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How to Create an Emergency Action Plan

Author: Leanne Coffman, The Safety Training Solution LLC

Planning and training are critical to minimize the negative impact of sudden emergencies that transpire in the workplace. A well-developed emergency action plan (EAP) is the foundation of a coordinated workplace response that helps protect workers and property during unforeseen events.

The emergency action plan should address response to known or common workplace emergencies, such as fire, explosion and medical emergencies. However, any situation that threatens human lives, such as an active shooter event, or which has the potential to disrupt business operations may be addressed in the plan. The EAP should also contain response to events that may adversely impact the environment, such as chemical spills or releases.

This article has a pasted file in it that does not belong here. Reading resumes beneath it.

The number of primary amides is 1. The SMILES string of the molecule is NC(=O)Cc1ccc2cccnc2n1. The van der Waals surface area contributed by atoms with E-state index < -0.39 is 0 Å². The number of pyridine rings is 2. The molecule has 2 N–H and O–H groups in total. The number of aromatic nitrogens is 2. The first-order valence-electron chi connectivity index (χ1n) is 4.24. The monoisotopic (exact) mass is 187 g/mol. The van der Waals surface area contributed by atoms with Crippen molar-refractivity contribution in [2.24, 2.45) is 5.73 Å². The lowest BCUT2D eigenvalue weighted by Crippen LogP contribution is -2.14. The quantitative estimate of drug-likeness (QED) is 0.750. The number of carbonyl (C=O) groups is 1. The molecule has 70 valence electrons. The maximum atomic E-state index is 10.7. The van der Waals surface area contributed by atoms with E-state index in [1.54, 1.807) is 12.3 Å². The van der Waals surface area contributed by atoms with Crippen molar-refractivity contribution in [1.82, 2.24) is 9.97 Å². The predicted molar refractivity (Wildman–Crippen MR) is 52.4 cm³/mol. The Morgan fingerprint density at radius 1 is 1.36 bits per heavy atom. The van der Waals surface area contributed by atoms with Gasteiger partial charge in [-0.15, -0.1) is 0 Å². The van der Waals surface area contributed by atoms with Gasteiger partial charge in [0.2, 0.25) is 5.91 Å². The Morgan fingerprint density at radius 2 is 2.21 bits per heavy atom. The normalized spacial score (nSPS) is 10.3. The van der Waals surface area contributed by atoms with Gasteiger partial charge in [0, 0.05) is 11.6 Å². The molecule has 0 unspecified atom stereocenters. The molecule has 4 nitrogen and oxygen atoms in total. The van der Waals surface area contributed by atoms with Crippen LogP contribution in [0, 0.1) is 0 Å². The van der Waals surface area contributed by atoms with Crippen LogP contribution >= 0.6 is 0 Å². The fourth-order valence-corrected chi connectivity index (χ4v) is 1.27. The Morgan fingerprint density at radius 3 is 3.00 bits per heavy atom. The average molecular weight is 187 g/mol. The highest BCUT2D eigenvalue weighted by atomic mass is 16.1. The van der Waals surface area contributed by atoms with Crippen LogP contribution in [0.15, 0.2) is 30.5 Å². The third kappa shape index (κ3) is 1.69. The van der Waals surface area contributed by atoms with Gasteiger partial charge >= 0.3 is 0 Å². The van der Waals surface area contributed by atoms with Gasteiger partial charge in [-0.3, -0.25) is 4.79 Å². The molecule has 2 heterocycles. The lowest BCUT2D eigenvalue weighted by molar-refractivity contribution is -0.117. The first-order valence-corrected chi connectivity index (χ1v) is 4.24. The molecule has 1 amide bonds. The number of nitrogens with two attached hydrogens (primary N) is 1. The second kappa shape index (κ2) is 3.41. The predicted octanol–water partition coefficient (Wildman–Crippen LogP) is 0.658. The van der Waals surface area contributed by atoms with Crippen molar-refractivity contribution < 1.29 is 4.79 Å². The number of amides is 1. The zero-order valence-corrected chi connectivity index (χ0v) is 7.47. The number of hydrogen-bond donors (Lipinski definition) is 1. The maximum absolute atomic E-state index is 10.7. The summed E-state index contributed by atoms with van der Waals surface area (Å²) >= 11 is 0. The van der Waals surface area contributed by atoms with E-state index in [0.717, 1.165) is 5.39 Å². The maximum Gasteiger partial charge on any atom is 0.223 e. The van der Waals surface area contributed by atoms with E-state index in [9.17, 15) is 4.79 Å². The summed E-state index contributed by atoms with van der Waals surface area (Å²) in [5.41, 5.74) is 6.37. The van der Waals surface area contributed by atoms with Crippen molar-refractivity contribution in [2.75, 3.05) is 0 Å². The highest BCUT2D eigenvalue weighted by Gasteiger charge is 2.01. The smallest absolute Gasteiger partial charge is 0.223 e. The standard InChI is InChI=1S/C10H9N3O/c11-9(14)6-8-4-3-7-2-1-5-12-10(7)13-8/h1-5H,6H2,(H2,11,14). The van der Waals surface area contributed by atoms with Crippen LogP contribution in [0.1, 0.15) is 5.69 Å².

A comprehensive plan offers procedures for various potential disasters and emergencies, assigns authority for emergency duties and directs the entire workplace in methods to prevent loss of life, injuries and property damage.

Creating an EAP that functions effectively is not difficult, but employers should be aware of certain legal requirements, as well as site specific hazards that may need to be incorporated into the plan.

Involving supervisors or members of the safety committee in the development process is beneficial, as these individuals may be aware of facility hazards or indigenous processes that must be addressed to minimize dangers to employees or the physical property.

Employers should focus on gathering as much information as possible, through reviews of applicable laws, regional sources and internal hazard assessments, prior to creating the plan. Once employers have obtained a clear picture of the requirements and types of hazards, developing emergency procedures and training workers is a more refined and streamlined process.